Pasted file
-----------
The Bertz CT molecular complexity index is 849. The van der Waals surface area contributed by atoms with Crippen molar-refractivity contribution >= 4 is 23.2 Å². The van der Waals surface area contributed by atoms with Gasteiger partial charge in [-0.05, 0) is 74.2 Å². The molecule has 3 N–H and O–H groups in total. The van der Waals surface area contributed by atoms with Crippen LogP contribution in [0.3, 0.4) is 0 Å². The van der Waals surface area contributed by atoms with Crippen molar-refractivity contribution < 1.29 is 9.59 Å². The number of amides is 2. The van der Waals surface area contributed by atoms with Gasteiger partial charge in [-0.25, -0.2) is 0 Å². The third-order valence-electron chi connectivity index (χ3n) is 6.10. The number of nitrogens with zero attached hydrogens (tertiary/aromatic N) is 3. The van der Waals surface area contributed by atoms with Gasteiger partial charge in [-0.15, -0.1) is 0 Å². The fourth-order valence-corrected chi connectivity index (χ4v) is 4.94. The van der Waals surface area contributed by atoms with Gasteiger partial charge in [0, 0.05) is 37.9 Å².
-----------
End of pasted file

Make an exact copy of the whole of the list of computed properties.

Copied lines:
The Bertz CT molecular complexity index is 849. The van der Waals surface area contributed by atoms with Crippen molar-refractivity contribution >= 4 is 23.2 Å². The van der Waals surface area contributed by atoms with Gasteiger partial charge in [-0.05, 0) is 74.2 Å². The molecule has 3 N–H and O–H groups in total. The van der Waals surface area contributed by atoms with Crippen LogP contribution in [0.3, 0.4) is 0 Å². The van der Waals surface area contributed by atoms with Crippen molar-refractivity contribution < 1.29 is 9.59 Å². The number of amides is 2. The van der Waals surface area contributed by atoms with Gasteiger partial charge in [-0.25, -0.2) is 0 Å². The third-order valence-electron chi connectivity index (χ3n) is 6.10. The number of nitrogens with zero attached hydrogens (tertiary/aromatic N) is 3. The van der Waals surface area contributed by atoms with Gasteiger partial charge in [-0.15, -0.1) is 0 Å². The fourth-order valence-corrected chi connectivity index (χ4v) is 4.94. The van der Waals surface area contributed by atoms with Gasteiger partial charge in [0, 0.05) is 37.9 Å².